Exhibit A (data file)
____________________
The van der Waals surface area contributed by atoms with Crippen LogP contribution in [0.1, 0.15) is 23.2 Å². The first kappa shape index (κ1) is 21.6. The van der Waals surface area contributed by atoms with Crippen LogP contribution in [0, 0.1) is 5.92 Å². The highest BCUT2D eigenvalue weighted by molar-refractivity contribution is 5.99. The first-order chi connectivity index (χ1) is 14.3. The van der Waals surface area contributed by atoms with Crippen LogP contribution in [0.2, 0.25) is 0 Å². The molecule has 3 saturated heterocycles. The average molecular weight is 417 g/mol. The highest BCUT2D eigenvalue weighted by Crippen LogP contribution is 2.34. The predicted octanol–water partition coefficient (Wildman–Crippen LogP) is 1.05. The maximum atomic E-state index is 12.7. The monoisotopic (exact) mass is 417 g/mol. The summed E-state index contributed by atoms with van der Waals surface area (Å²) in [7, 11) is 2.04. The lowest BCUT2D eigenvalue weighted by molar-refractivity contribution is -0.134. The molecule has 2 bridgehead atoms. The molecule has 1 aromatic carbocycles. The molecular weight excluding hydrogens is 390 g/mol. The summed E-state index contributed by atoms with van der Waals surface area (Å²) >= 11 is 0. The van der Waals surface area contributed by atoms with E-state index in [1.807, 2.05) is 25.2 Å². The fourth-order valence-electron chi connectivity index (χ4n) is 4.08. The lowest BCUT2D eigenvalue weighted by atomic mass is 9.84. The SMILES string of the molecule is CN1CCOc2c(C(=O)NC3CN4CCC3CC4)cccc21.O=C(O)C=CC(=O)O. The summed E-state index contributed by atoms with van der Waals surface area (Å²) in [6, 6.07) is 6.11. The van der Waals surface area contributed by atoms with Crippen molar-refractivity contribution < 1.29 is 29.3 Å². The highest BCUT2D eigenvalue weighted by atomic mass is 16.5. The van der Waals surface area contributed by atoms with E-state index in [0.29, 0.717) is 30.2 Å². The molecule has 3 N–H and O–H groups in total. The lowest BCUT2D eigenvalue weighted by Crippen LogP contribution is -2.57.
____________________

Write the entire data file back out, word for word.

The van der Waals surface area contributed by atoms with Crippen LogP contribution in [0.1, 0.15) is 23.2 Å². The first kappa shape index (κ1) is 21.6. The van der Waals surface area contributed by atoms with Crippen LogP contribution in [0, 0.1) is 5.92 Å². The highest BCUT2D eigenvalue weighted by molar-refractivity contribution is 5.99. The first-order chi connectivity index (χ1) is 14.3. The van der Waals surface area contributed by atoms with Crippen LogP contribution in [0.2, 0.25) is 0 Å². The molecule has 3 saturated heterocycles. The average molecular weight is 417 g/mol. The highest BCUT2D eigenvalue weighted by Crippen LogP contribution is 2.34. The predicted octanol–water partition coefficient (Wildman–Crippen LogP) is 1.05. The maximum atomic E-state index is 12.7. The monoisotopic (exact) mass is 417 g/mol. The summed E-state index contributed by atoms with van der Waals surface area (Å²) in [7, 11) is 2.04. The lowest BCUT2D eigenvalue weighted by molar-refractivity contribution is -0.134. The molecule has 2 bridgehead atoms. The molecule has 1 aromatic carbocycles. The molecular weight excluding hydrogens is 390 g/mol. The summed E-state index contributed by atoms with van der Waals surface area (Å²) >= 11 is 0. The van der Waals surface area contributed by atoms with E-state index in [1.807, 2.05) is 25.2 Å². The fourth-order valence-electron chi connectivity index (χ4n) is 4.08. The lowest BCUT2D eigenvalue weighted by atomic mass is 9.84. The SMILES string of the molecule is CN1CCOc2c(C(=O)NC3CN4CCC3CC4)cccc21.O=C(O)C=CC(=O)O. The summed E-state index contributed by atoms with van der Waals surface area (Å²) in [6, 6.07) is 6.11. The van der Waals surface area contributed by atoms with Crippen molar-refractivity contribution < 1.29 is 29.3 Å². The highest BCUT2D eigenvalue weighted by atomic mass is 16.5. The van der Waals surface area contributed by atoms with E-state index in [0.29, 0.717) is 30.2 Å². The molecule has 3 N–H and O–H groups in total. The lowest BCUT2D eigenvalue weighted by Crippen LogP contribution is -2.57.